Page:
A Brief History
This article presents a video timeline for students of Early American History through 1877 (History 12070) at Kent State University.
For each date below, please click on the date to be taken to a video covering that date’s event. After watching that video, please post a one or two sentence comment in the comments section for the video that demonstrates that you watched the video.
These comments or “thesis statements” are 1-2 sentence summaries of the video. They should include the most important aspects of each video. In other words, the thesis statement should include the individuals involved, the time period, and significance of the event.
For example, if you watched a video on the Declaration of Independence, your comment could be something like the following: “The Declaration of Independence of 1776, originally drafted by Thomas Jefferson, formally declared the American colonies independent from Great Britain. The Declaration also argued that all men are created equal with natural-born rights and that the government exists to secure said rights.”
Although I would prefer that you post your comments directly on the videos (every time anyone comments on one of my videos, I receive an email notification), if you are uncomfortable posting public comments on YouTube, you may instead email to me a list of your comments sent as a Word attachment. If you email me your comments, for each comment, please be sure to include a footnote indicating what video your comment corresponds with. To cite a YouTube video in a footnote, you should follow the following format:
AuthorFirstName AuthorLastName, “Title of Video,” YouTube video, running time, publication date, URL.
Here is an example:
Matthew Zarzeczny, “July 3, 1863: 5 Valiant but Failed Attacks (Pickett’s Charge at Gettysburg),” YouTube Video, 8:22, July 6, 2018, https://www.youtube.com/watch?v=f-x3gb11YlE.
Your comments on each unit’s videos should be completed by the date on the syllabus for when we finish that unit.
1. The New Global World
On July 7, 1550, chocolate is thought to have been introduced to Europe from the Americas.
On June 23, 1611, the ship appropriately named Discovery, captained by explorer Henry Hudson, was in what is now called Hudson Bay and was the scene of a mutiny.
2. The Invasion and Settlement of North America
On May 23, 1701, Scottish Captain William Kidd was hanged in London for piracy and murder.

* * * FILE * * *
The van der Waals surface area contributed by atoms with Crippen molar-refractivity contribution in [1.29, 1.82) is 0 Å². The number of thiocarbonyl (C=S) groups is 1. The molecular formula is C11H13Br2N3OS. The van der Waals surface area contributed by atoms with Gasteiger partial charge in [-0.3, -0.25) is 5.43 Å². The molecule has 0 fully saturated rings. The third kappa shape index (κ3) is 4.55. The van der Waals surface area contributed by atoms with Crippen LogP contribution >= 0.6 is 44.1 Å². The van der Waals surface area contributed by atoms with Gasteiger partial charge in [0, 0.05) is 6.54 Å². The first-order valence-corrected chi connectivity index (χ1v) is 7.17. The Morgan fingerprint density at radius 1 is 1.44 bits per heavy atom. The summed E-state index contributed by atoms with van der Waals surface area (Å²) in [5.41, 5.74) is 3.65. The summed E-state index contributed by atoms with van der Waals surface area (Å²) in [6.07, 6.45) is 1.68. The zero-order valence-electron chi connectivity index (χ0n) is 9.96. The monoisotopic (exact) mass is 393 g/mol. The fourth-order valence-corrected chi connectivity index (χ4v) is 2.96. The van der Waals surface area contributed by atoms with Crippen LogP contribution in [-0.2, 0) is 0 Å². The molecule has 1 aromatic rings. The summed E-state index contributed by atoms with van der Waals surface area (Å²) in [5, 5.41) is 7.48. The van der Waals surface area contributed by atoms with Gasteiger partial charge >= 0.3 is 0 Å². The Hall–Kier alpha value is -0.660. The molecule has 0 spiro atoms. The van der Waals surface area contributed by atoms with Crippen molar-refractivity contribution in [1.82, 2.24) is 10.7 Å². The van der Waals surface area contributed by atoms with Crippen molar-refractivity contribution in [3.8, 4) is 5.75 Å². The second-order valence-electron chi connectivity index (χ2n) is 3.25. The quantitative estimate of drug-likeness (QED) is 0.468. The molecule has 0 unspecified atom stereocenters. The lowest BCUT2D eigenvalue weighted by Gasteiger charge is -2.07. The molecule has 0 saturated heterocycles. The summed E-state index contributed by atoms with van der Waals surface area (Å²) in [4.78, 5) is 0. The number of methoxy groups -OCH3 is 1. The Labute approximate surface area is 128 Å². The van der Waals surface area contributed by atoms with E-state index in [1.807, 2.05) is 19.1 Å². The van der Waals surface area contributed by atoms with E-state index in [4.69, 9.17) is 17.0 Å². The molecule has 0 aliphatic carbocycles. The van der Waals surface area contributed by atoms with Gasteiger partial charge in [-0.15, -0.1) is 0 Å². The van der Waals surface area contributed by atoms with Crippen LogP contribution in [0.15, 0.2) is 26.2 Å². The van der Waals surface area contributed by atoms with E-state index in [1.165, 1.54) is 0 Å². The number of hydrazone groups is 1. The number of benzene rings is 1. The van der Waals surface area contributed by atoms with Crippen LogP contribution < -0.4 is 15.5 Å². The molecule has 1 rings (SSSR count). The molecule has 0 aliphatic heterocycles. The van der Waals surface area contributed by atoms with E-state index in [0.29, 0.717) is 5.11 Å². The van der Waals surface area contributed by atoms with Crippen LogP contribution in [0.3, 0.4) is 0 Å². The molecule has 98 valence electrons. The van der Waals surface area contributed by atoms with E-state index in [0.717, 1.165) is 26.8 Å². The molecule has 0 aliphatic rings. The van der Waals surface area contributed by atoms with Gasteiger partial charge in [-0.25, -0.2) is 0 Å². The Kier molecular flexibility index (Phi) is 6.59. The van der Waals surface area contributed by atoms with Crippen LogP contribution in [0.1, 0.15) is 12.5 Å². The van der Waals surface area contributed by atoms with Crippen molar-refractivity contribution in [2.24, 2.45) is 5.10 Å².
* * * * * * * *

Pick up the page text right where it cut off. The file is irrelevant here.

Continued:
The 22nd of November is indelibly etched in the public’s mind with the death of a revered hero! (And John F. Kennedy also died on November 22nd.) Yes, pirate aficionados everywhere mourn the 1718 loss of one of the most colorful pirates of all time, Edward Teach, better known as Blackbeard.
3. Growth and Crisis in Colonial Society
4. Toward Independence
On April 14, 1772, the building tension toward open rebellion of Americans against the British erupted in New Hampshire in an incident known as The Pine Tree Riot.
5. Making War and Republican Governments
On October 5, 1789, the women of Paris marched to Versailles to confront King Louis XVI about his refusal to abolish feudalism, to demand bread, and to force the King and his court to move to Paris.
6. Politics and Society in the New Republic
On May 20, 1802, Napoleon Bonaparte, First Consul (later Emperor) of France, made a mistake he later regretted the rest of his life when he reinstated slavery in the French colonies.
On June 1, 1813, the commander of the USS Chesapeake, James Lawrence, lay dying, and uttered the immortal words, “Don’t give up the ship!”
On July 15, 1815, Emperor Napoleon I of France surrendered to the British aboard the HMS Bellerophon.
7. Economic Transformation
On May 5, 1809, Mary Kies became the first woman granted a US patent.
On July 19, 1814, Samuel Colt was born in Hartford, Connecticut, and though he lived only to the age of 47 became rich and famous as the man that made the repeating firearm a practical reality.
8. A Democratic Revolution
9. Religion and Reform
10. The South Expands
On June 5, 1829, the British ship, HMS Pickle, a 5 gun schooner, captured an armed slave ship, the Voladora, off the coast of Cuba.
11. Expansion, War, and Sectional Crisis
12. Two Societies at War
On July 1, 1863, the battle of Gettysburg, Pennsylvania began, perhaps the most important battle of the US Civil War.
On July 3, 1863, the Army of the Potomac fought a defensive battle against the Army of Northern Virginia at the Pennsylvania town of Gettysburg.
On May 31, 1866, Irish nationalists known as Fenian Brotherhood invaded Canada in an attempt to force Britain into granting Ireland independence.
On December 25, 1868, much maligned and embattled President of the United States Andrew Johnson issued a blanket pardon for all Confederate veterans of the US Civil War.
On July 4, 2018, 242 years after Americans declared their independence from Great Britain’s King George III, Dr. Zar and Major Dan journeyed to the Community Stadium in Ashland, Ohio to celebrate.
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